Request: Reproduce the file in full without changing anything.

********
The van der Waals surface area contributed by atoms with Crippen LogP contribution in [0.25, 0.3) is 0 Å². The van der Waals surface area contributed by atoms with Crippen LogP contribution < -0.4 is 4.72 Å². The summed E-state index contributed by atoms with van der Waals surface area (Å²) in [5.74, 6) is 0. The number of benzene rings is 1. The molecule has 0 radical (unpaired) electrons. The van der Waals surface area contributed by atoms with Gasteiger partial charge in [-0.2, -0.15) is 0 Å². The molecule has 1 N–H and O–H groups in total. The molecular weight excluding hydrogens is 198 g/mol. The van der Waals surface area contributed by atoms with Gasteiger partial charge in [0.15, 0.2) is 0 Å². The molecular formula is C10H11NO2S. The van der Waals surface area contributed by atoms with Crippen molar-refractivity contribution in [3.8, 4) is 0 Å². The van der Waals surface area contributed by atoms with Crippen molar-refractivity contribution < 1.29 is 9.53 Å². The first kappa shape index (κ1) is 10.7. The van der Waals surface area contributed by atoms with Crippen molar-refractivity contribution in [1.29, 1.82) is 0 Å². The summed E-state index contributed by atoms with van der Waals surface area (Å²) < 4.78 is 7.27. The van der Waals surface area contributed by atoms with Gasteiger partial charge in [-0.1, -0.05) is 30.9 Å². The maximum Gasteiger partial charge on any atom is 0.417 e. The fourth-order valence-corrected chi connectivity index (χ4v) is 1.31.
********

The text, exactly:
The van der Waals surface area contributed by atoms with Crippen LogP contribution in [0.25, 0.3) is 0 Å². The van der Waals surface area contributed by atoms with Crippen LogP contribution < -0.4 is 4.72 Å². The summed E-state index contributed by atoms with van der Waals surface area (Å²) in [5.74, 6) is 0. The number of benzene rings is 1. The molecule has 0 radical (unpaired) electrons. The van der Waals surface area contributed by atoms with Gasteiger partial charge in [-0.2, -0.15) is 0 Å². The molecule has 1 N–H and O–H groups in total. The molecular weight excluding hydrogens is 198 g/mol. The van der Waals surface area contributed by atoms with Gasteiger partial charge in [0.15, 0.2) is 0 Å². The molecular formula is C10H11NO2S. The van der Waals surface area contributed by atoms with Crippen molar-refractivity contribution in [3.8, 4) is 0 Å². The van der Waals surface area contributed by atoms with Crippen molar-refractivity contribution < 1.29 is 9.53 Å². The first kappa shape index (κ1) is 10.7. The van der Waals surface area contributed by atoms with Crippen molar-refractivity contribution in [1.29, 1.82) is 0 Å². The summed E-state index contributed by atoms with van der Waals surface area (Å²) < 4.78 is 7.27. The van der Waals surface area contributed by atoms with Gasteiger partial charge in [-0.1, -0.05) is 30.9 Å². The maximum Gasteiger partial charge on any atom is 0.417 e. The fourth-order valence-corrected chi connectivity index (χ4v) is 1.31.